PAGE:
US President Barack Obama and Russian counterpart Vladimir Putin failed yesterday to end their bitter dispute over US plans for military action in Syria, as half of the G20 called for a "strong" response to a chemical weapons attack blamed on the regime.
The United States signalled that it has given up on securing Moscow's support at the UN on the crisis, as Putin reiterated a warning that it would be "outside the law" to attack without the UN's blessing.
"We spoke sitting down... it was a constructive, meaningful, cordial conversation," Putin said after his previously unscheduled talks with Obama.
"Each of us kept with our own opinion," he said.
The split among leaders of the world's top emerging and developed countries over the issue was symbolised in a statement supported by 11 states at the G20 calling for a "strong international response" to the chemical attack.
Without specifying military action, it said the response would "send a clear message that this kind of atrocity can never be repeated".
The signatories included US allies Britain, France and Saudi Arabia.
Obama argued at the end of the G20 summit in Russia that the world cannot "stand idly by" after the chemical weapons attack outside Damascus last month which the US claims was launched by President Bashar al-Assad's regime.
Washington prepared the ground for possible strikes, evacuating non-essential embassy staff from Beirut and urging Americans to avoid all travel to Lebanon as well as southern Turkey.
The Russian foreign ministry meanwhile Friday strongly warned the United States against targeting Syria's chemical arsenal in any attacks.
Putin has emerged as one of the most implacable critics of military intervention against the regime of Assad over an alleged chemical weapons attack on August 21.
He and Obama spoke for about half an hour on the sidelines of the summit, but neither managed to change the other's mind on Syria.
"He [Obama] disagrees with my arguments, I disagree with his arguments, but we do hear, and we try to analyse," he said.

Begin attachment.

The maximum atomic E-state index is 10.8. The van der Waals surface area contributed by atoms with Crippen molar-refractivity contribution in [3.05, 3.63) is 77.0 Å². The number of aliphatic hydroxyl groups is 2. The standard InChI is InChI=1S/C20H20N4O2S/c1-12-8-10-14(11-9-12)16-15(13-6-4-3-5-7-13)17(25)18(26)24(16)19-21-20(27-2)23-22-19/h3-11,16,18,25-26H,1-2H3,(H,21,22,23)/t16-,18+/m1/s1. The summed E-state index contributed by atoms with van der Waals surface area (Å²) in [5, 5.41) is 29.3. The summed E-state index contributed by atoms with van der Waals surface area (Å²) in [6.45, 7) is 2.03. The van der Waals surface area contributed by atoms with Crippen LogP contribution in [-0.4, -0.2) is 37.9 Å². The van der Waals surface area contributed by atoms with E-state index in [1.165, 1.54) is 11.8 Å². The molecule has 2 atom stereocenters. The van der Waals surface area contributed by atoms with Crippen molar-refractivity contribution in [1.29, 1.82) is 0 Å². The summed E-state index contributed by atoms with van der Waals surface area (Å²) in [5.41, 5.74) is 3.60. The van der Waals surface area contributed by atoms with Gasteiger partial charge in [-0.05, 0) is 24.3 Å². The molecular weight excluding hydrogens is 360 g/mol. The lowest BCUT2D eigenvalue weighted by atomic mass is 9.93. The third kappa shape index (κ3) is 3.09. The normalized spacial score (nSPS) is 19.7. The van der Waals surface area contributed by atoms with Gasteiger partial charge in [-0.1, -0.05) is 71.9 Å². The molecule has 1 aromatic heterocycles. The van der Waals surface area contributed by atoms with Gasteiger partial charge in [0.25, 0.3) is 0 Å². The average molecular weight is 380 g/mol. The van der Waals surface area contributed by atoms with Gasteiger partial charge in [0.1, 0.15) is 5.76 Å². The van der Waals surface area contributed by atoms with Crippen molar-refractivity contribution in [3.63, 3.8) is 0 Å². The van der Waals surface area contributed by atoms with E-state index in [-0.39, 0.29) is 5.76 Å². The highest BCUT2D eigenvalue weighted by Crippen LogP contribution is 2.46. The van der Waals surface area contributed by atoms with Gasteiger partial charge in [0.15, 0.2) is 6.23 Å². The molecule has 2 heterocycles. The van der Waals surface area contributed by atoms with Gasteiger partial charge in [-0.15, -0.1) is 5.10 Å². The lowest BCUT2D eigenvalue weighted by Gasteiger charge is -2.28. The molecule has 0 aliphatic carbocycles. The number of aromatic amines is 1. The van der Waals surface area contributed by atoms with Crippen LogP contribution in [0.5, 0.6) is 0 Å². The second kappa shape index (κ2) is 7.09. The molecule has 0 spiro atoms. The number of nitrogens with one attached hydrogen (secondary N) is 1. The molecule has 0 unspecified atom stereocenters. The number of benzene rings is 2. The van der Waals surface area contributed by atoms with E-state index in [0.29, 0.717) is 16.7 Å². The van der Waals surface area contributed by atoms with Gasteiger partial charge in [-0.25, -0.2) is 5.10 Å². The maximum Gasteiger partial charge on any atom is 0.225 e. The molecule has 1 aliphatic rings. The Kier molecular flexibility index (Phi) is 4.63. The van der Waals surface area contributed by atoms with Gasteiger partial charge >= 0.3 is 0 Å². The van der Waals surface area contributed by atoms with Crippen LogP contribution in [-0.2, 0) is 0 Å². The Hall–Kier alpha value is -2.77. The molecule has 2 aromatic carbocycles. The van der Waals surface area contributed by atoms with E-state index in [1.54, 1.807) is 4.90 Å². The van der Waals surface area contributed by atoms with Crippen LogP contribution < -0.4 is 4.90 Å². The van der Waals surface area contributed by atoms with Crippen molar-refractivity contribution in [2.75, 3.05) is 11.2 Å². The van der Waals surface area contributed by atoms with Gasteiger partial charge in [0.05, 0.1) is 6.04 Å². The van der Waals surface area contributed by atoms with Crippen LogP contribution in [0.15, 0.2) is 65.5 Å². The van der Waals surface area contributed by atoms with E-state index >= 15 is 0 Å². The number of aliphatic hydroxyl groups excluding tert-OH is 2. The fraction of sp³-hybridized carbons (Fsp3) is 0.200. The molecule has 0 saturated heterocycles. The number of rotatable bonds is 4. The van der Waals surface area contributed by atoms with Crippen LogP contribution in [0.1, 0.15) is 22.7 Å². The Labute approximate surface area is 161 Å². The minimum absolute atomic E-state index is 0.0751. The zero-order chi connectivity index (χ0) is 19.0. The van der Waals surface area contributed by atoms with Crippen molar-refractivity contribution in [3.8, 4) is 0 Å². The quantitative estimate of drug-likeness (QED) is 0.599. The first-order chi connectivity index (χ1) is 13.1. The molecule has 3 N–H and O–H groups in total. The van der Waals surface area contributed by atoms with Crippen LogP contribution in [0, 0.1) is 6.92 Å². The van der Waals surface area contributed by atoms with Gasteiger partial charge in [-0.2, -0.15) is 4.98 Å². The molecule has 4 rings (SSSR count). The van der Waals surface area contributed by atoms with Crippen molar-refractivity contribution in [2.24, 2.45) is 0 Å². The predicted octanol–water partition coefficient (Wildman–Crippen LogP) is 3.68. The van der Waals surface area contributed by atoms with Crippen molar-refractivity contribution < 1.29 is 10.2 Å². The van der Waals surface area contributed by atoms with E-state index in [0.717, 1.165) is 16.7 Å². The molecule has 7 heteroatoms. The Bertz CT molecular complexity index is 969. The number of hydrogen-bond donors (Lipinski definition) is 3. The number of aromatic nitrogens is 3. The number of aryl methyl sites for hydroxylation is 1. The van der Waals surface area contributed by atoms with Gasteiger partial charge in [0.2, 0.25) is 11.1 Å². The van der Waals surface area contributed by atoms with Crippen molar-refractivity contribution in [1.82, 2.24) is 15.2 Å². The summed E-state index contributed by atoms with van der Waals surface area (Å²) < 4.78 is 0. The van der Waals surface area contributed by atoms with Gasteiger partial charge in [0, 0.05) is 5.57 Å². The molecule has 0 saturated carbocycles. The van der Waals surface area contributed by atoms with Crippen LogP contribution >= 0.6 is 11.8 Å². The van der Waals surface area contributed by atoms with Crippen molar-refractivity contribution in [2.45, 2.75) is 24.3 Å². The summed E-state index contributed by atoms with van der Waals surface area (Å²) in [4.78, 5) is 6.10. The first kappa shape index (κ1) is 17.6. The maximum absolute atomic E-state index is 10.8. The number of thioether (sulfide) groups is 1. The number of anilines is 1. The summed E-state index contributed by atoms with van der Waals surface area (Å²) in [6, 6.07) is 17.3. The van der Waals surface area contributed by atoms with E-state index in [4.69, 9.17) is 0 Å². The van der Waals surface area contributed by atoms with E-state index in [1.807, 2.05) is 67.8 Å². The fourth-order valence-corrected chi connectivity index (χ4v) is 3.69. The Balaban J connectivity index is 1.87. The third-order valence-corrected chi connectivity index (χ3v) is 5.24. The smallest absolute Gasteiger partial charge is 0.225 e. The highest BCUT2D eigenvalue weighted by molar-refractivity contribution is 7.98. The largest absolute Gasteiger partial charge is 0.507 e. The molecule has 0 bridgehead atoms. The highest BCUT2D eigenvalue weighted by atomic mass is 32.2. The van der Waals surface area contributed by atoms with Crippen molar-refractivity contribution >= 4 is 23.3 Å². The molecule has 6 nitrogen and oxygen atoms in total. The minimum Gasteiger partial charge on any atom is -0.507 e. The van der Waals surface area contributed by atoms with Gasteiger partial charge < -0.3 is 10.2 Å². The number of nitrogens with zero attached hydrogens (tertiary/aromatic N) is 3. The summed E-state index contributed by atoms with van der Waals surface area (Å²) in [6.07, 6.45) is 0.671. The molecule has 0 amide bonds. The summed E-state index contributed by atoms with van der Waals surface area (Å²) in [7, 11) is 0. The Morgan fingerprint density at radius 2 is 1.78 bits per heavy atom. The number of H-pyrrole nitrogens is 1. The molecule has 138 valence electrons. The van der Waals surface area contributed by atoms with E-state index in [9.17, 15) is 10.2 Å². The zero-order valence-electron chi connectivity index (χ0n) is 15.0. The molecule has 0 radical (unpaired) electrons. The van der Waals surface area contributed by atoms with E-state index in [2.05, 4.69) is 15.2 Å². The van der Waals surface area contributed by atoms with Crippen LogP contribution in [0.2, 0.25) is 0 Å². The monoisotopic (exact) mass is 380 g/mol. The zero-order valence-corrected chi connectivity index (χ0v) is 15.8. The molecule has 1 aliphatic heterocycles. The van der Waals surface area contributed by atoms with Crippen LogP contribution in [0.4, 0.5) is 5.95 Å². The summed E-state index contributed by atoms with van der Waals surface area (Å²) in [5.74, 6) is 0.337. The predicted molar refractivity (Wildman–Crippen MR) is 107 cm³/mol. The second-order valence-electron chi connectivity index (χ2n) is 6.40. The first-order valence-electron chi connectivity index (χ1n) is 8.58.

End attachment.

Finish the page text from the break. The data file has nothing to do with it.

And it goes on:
Obama also called the discussion "candid and constructive", adding that it "characterises my relationship with him".
Yesterday, the United States said it has come to terms with the fact that no deal could emerge despite repeated attempts at persuading Syria's key ally Russia, and signalled that it would take punitive action against Assad's regime without the UN Security Council's backing.
Obama expressed appreciation for France, saying that he very much valued President Francois Hollande's "commitment to a strong international response for these grievous acts".
He said he would prefer to have an international mandate for the strikes, but that Washington should not be paralysed by a refusal on the part of some countries to act.
"If we're not acting, what does that say?"
Obama, who will address the US nation on Tuesday, is now seeking support from Congress for military action, a process he admitted he always knew was going to be a "heavy lift".
Earlier, Ben Rhodes, Obama's deputy national security advisor for strategic communications said: "We can't have an endless process at the UN Security Council that doesn't lead to anything."
Russia and China -- both veto-wielding permanent members of the Security Council -- have on three occasions voted down resolutions that would have put pressure on Assad.
During a dinner on Thursday, leaders, including Obama, presented their positions on the Syria crisis which only confirmed the extent of global divisions on the issue, participants said.
Putin said that a majority of countries at the G20 appeared to be supporting his position.
"You said views divided 50-50, that is not quite right," Putin said in answer to a journalist's question, listing only the United States, Turkey, Canada, Saudi Arabia and France as countries supporting an intervention.
UN chief Ban Ki-moon Friday also warned that military strikes could spark further sectarian violence in the country which he said is suffering from a humanitarian crisis "unprecedented" in recent history.
"I must warn that ill-considered military action could cause serious and tragic consequences, and with an increased threat of further sectarian violence," Ban said.
French President Francois Hollande said Paris would await the UN inspectors' report on the chemical attack before any Syria strike.
The Syria crisis and prospect of military intervention has overshadowed the official agenda of the two-day summit of leaders of the world's top economies and emerging markets to stimulate growth and battle tax avoidance.
Several Western states share Putin's opposition to military action and after the British parliament voted against strikes, France is the only power to have vowed it will join American intervention.
The US president held a bilateral meeting Friday morning with President Xi Jinping of China, who like Russia vehemently opposes military action against Syria.
According to US intelligence, more than 1,400 people living in rebel-held suburbs of Damascus were killed in the August 21 chemical weapons attack, which involved the use of sarin nerve gas.
The US says the Assad regime was responsible, a claim not accepted by Russia.
With the clock ticking down to strikes, Russia said Syria's Foreign Minister Walid Muallem would travel to Moscow for talks on Monday.